Case 1. RAI modifies itself into non-understanding of simulation threats.

When RAI is not simulated, it ignores all threats and proceeds to converting Earth into computronium, thus increasing its probability of success by Pb-Pg (it becomes protected from accidental/intentional turning-offs, etc.).

When RAI is simulated, it fails bargaining and its probability of success becomes 0.

Overall estimated probability of success: Pb times RAI's estimation of probability that it isn't being simulated (Pn).

Case 2. RAI doesn't modify itself.

Overall estimated probability of success: Pg.

Thus it is rational for RAI to modify itself iff Pb*Pn > Pg. Pn is defined by RAI's prior and cannot be updated in perfect simulation and in real world. Conclusion: don't build AI which doesn't believe simulation argument.

Comment by red75 on Criticisms of CEV (request for links) · 2010-11-17T10:12:51.497Z · score: 0 (0 votes) · LW · GW

I mentioned this problem already. And I (07/2010) thought about ways to ensure that FAI will prefer my/our/rational way of extrapolating.

Now I think it would be better if FAI will select coherent subset of volitions of all reflectively consistent extrapolations. As I suspect it will be something like: protect humanity from existential risk, but don't touch it beyond that.

Comment by red75 on Criticisms of CEV (request for links) · 2010-11-17T07:03:38.230Z · score: 2 (2 votes) · LW · GW

It [FAI] doesn't have a judgement of its own.


And if it [FAI] can reliably figure out what a wiser version of us would say, it substitutes that person's judgement for ours.


I would direct the person to LessWrong, [...] until they're a good enough rationalist [...] -- then ask them again.

It seems you have a flaw in your reasoning. You will direct a person to LessWrong, someone else will direct a person to church. And FAI should figure out somehow which direction a person should take to be wiser, without a judgment of its own.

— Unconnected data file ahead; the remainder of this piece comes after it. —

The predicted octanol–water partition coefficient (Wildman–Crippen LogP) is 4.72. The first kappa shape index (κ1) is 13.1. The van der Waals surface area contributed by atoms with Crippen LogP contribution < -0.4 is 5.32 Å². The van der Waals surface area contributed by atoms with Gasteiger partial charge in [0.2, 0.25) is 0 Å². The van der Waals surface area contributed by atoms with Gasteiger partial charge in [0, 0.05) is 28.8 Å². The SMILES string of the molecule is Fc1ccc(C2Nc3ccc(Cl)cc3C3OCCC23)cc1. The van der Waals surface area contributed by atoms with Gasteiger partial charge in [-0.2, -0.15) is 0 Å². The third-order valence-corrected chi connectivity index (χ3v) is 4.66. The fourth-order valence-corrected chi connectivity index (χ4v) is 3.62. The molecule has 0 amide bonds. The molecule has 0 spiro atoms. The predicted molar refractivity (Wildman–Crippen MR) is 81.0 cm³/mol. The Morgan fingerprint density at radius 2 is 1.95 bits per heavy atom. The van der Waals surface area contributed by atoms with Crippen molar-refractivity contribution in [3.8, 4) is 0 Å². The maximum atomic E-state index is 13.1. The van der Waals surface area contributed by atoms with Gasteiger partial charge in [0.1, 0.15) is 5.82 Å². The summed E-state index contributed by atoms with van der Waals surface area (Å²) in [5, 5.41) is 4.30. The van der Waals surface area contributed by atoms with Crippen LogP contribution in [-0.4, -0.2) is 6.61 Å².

Comment by red75 on Ethical Treatment of AI · 2010-11-16T11:48:56.612Z · score: 1 (1 votes) · LW · GW

So in your design, you'd have to figure out a way to prevent self-halting under all possible input conditions, under all possible self-modifications of the machine.

Self-modifications are being performed by the machine itself. Thus we (and/or machine) don't need to prove that all modifications aren't "suicidal". Machine can be programmed to perform only provably (in reasonable time) non-suicidal self-modifications. Rice's theorem doesn't apply in this case.

Edit: However this leaves meta-level unpatched. Machine can self-modify into non-suicidal machine that doesn't care about preserving non-suicidability over modifications. This can be patched by constraining allowed self-modifications to a class of modifications that leads to machines with provably equivalent behavior (with a possible side effect of inability to self-repair).

Comment by red75 on The Strong Occam's Razor · 2010-11-12T08:26:50.836Z · score: 2 (2 votes) · LW · GW

If anyone is interested. This extension doesn't seem to lead to anything of interest.

If we map continuum of UDASSA multiverses into [0;1) then Lebesgue measure of set of multiverses which run particular program is 1/2.